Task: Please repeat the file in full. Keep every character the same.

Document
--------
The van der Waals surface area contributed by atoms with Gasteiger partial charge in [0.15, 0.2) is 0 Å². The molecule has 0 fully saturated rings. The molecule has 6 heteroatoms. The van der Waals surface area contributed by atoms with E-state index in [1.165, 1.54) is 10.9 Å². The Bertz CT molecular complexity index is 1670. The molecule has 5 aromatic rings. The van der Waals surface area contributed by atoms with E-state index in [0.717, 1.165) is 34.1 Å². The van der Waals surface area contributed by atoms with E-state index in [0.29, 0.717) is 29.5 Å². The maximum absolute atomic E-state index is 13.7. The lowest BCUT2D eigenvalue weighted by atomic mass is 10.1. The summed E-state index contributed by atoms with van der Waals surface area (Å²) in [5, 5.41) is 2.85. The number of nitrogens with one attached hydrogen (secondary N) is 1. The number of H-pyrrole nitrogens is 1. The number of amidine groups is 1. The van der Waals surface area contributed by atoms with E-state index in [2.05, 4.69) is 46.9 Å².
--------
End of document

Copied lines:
The van der Waals surface area contributed by atoms with Gasteiger partial charge in [0.15, 0.2) is 0 Å². The molecule has 0 fully saturated rings. The molecule has 6 heteroatoms. The van der Waals surface area contributed by atoms with E-state index in [1.165, 1.54) is 10.9 Å². The Bertz CT molecular complexity index is 1670. The molecule has 5 aromatic rings. The van der Waals surface area contributed by atoms with E-state index in [0.717, 1.165) is 34.1 Å². The van der Waals surface area contributed by atoms with E-state index in [0.29, 0.717) is 29.5 Å². The maximum absolute atomic E-state index is 13.7. The lowest BCUT2D eigenvalue weighted by atomic mass is 10.1. The summed E-state index contributed by atoms with van der Waals surface area (Å²) in [5, 5.41) is 2.85. The number of nitrogens with one attached hydrogen (secondary N) is 1. The number of H-pyrrole nitrogens is 1. The number of amidine groups is 1. The van der Waals surface area contributed by atoms with E-state index in [2.05, 4.69) is 46.9 Å².